ofincident that may occur. \Vhar can you do?

No organizationis capableofpreparingfor all crisesthat might potentiallyaffecrir, nor shouldit attemptto developthar capabiliryThe key to successful managementand conlainmenr ofcrisis is to practiceproactivecrisisleadership. Form a robustcrisisporfolio. The first stepis to idenrif' and preparea list ofcr; ; rypesor crisisclustersand the impacr that eachtype hason your business. Examplesofcrisis typesor clusterscould be economic(laborstrikes,marketcrashdecline in earningsetc), informational(lossof key,con0dentialor pro-

N S TT ! I !



crisesthat the organization would prepare for and identi$'ing rhe channels by which information about thesecrisesflow within rhe companv, rhe organization should then assess how well ir is positioned to deal with them. To must considerwhether their existing strategics,structures and policies would fi. ilir: re or impederheir respon'ero cri'es. They need to be on the lookout for gaps

and misa.lignmentsthat might be hazardous. For example, ifone ofthese crisescomes to pass,will currenr reporring relarionshipsspeedup signals,or slow them downl Will the organizationt existing communication systens make it easier to detect and evaluate potential signals for rhe selectedcrises?It is importanr to assess rhe poteltiirl effectsoforganizational culture on crisis readinessand response.How would the organizationt cuhure affect its ability to manage the selectedcrises?At a fundarnental level, misalignment berween arriculared values and rhe valuesin practice (that is, the culture) can act as potential barriers lo cnsls management.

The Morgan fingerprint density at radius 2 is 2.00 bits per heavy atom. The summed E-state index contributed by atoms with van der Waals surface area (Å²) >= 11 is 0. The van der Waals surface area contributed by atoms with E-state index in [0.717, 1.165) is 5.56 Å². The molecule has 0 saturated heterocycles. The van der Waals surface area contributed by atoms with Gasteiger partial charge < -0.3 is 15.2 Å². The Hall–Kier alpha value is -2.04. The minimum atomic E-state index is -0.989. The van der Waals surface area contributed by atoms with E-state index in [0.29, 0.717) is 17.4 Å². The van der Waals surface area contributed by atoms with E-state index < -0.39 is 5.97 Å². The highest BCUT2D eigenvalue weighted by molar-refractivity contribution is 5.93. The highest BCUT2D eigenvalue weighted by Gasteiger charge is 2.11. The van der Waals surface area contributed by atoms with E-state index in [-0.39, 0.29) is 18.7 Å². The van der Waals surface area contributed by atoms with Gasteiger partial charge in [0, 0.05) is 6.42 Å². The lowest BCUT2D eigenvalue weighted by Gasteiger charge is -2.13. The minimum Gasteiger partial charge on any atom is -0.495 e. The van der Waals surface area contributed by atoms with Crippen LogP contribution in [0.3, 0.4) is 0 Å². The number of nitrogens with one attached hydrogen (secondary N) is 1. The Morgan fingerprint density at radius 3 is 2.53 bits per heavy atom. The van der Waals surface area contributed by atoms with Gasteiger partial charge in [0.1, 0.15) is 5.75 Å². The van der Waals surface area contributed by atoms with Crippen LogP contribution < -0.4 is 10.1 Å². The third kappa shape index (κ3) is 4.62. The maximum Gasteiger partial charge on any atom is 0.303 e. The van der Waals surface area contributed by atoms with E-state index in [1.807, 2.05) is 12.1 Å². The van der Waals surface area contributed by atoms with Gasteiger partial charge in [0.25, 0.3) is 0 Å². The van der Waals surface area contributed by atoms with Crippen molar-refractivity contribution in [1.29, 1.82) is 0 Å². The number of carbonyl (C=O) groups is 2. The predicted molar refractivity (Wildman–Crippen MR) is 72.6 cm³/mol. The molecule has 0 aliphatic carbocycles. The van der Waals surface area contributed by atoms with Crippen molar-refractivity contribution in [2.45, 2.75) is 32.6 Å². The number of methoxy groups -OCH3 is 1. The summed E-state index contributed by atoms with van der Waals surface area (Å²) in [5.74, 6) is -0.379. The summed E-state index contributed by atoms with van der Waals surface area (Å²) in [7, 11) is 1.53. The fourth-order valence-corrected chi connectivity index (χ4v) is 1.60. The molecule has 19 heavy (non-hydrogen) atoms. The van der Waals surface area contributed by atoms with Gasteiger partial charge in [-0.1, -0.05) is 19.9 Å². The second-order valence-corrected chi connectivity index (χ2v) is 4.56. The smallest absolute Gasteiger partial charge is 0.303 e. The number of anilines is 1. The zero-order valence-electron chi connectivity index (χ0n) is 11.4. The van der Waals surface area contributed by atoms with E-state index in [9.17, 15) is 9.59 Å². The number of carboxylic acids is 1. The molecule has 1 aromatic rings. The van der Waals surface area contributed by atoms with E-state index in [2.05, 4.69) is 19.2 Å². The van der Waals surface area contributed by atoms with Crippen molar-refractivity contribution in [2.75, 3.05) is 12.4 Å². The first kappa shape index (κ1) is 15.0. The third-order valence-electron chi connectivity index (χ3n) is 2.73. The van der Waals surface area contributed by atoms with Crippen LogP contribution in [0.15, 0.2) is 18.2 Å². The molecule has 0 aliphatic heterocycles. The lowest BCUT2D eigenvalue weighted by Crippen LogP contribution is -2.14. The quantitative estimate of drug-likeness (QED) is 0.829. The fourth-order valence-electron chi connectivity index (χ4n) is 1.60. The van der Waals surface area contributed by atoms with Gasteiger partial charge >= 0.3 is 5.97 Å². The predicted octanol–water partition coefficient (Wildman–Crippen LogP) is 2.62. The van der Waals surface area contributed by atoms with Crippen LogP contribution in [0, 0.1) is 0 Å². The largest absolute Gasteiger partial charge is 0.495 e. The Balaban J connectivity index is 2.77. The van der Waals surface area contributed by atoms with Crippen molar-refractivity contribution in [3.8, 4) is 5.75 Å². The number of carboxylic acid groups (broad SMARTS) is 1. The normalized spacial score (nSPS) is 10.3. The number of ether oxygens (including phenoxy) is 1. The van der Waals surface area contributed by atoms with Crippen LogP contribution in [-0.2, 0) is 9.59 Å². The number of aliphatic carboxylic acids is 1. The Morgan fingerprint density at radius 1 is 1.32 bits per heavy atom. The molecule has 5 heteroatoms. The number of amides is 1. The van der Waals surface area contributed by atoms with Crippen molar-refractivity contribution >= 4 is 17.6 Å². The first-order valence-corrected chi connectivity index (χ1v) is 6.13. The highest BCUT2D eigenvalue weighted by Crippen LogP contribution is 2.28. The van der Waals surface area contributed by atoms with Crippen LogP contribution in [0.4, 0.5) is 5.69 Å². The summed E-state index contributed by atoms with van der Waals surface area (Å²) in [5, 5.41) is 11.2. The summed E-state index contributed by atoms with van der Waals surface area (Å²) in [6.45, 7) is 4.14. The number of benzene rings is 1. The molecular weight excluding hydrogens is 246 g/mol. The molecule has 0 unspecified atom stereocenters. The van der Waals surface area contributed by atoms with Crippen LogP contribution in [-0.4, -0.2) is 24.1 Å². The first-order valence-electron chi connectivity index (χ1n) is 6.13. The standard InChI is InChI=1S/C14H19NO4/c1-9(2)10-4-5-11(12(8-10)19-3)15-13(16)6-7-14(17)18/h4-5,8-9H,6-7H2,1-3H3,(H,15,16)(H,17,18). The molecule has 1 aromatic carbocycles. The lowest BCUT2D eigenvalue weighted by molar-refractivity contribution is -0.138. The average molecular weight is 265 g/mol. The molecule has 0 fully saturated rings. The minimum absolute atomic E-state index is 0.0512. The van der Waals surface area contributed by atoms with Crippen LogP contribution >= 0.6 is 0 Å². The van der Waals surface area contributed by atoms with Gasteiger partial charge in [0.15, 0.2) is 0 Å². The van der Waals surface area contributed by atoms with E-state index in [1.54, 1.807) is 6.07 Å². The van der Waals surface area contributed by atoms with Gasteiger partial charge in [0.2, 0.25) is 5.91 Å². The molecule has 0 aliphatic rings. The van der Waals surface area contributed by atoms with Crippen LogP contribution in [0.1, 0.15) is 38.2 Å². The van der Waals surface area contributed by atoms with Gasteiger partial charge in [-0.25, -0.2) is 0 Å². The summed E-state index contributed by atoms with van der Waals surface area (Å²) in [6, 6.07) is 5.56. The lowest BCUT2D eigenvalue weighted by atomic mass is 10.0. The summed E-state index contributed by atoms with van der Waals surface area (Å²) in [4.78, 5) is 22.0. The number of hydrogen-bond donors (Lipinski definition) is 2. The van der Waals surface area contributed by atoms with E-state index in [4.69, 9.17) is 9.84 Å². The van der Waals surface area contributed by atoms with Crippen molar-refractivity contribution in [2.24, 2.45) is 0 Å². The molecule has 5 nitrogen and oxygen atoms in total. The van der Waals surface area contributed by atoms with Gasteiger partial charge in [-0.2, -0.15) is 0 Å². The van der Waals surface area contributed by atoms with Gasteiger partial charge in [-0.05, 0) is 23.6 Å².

Understandrhe natureofstakeholdersand designstrategies to engagethem. Smkeholderscome in yarious shapesard sizes.A key strateryin crisispreparationis to identift stakeholders, categorize rhem on predeterminedparameterssuchaspower,resources, information,influence,and designstrategies to engagethem in both good times and bad times. Somekey stakeholdersare employees, media,governments,creditors,specialinterestgroups,etc. The following area few importanr pointersthat leadingcrisismalagementexpertsMitroffand Pearsonrecommendwhen dealingwith crises: "spin Fire the doctors!"Ger rid ofcommunication profes"spin," sionalsthat areonly interestedin reactingto a crisiswith ratherrhan finding and preparingfor potendalcrises. Tell the worst aboutyourselfassoonand ascompletelyas possibleand never lie. The muth will come out anyway and will only prolong and worsenthe crisis. Do not blameothers,ir will only worsenthe crisisand do nor givestatisricsasto why you actedor did not acr the way you did. Statisticsarenot only meaningless to most people,but they arecold and,therefore,an indicationofguilt and callowness, especially ifthere weredeathsald seriousinjuries.Rememberthat aboveall you will be judged on your mora.lcharacter. Make crisispreparationan ongoingprocess.Crisismaaagement is an ongoingprocessthat requirescarefuland constant modificationby seniorexecutives ascoretechnologies, environments and stakeholdersshift, Once preparationsare in order, the best-preparedorganizationsrevisit their strategiesand consider new contingenciesregularly. Make time to learn after the crisis haspass€d.After the crisis haspassedand businessis returningto normal,thereexistsan extraordinary opportunity for organizational learning. Take time